A small kitchen of a Chinese-owned Top World factory collapsed, wounded 24 workers on Monday May 20 in Phnom Penh. The injured workers were transported by ambulance to two hospitals in the city. Garment workers at the factory said they were taken aback by the collapse. (Reuters, Phnom Penh)
At least two workers died and 11 others were injured Thursday morning when a section of a shoe factory collapsed where they were working in Kampong Speu province, authorities said. Officials have so far blamed the collapse on shoddy construction of a storage mezzanine at the Wing Star Shoes factory, 50 kilometers south of Phnom Penh. VOA Khmer's Kong Sothanarith reports from the scene in Kompong Speu province.
At least two workers were killed when the ceiling of a warehouse fell in at a shoe factory in Cambodia, Cambodia Minister of Social Affairs Ith Sam Heng said Thursday at the scene. The incident add the concern about safety standards at Asian factories producing clothes cheaply for western consumers. Men Kimseng, Washington.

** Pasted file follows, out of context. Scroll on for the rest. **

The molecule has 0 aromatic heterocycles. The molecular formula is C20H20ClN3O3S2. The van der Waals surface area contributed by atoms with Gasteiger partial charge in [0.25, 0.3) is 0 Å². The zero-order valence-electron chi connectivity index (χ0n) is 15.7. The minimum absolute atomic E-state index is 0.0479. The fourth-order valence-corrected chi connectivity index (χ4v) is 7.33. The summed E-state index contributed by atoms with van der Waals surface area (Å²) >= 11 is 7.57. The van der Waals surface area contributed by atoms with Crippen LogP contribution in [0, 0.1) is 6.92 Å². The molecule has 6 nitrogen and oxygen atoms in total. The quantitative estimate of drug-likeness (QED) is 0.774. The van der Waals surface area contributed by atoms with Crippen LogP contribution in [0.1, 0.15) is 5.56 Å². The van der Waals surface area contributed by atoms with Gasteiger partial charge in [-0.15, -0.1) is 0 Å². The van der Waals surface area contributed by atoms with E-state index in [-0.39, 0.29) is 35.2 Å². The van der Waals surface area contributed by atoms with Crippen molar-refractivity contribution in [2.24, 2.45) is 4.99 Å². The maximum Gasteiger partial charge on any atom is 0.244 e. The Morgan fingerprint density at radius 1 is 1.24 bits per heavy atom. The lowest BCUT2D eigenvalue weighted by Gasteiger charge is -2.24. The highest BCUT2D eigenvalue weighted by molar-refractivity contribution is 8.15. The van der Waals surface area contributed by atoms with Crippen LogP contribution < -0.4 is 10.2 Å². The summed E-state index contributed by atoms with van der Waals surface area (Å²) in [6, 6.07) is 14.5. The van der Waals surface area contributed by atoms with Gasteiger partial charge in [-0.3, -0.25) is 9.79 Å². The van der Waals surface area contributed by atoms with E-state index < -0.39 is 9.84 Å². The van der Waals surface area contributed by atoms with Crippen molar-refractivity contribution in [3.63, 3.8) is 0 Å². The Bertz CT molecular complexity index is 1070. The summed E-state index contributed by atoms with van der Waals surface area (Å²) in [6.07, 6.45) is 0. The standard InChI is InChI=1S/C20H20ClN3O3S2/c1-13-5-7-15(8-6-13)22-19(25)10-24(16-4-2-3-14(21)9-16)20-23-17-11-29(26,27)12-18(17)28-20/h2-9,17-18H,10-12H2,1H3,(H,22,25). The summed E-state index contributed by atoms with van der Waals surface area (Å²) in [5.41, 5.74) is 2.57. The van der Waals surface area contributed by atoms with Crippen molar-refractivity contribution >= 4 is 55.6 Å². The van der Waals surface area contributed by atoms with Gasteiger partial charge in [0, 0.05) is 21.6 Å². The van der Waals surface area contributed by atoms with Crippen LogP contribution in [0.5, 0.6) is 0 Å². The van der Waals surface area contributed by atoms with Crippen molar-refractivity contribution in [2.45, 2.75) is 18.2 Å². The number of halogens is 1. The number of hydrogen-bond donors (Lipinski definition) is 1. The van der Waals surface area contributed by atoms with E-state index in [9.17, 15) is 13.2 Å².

The death tool from last week's collapse of a building housing garment factories in Bangladesh now stands at more than 500 and is expected to go higher. The disaster brings attention to the overall problems in garment factories in developing countries. VOA's Deborah Block give us a look at the economics of the industry.
Thousands of garment workers gathered in a demonstration in Phnom Penh on Wednesday, to demand better salaries and improved working conditions for the hundreds of thousands of workers in Cambodia’s factories. Workers say a government increase of the minimum wage, to $80 per month, is not enough to keep up with the rising cost of living in the country. The demonstration took place in front of the National Assembly, where representatives of the opposition Cambodia National Rescue Party and royalist Funcinpec addressed the workers. The demonstration was the first since political parties began ramping up for the July 27 national elections. (Suy Heimkhemra, Phnom Penh)
Cambodians have been settling in the United States for more than 30 years. Yet there are few real success stories in business. But there are exceptions, like Timothy Chhim, president of the Chamber of Commerce for Nanuet, New York. Chhim recently visited Washington for a business conference, he told VOA Khmer in an interview that's because many of them fail to think big, take risks and go after what they want. (Sok Khemara, Washington)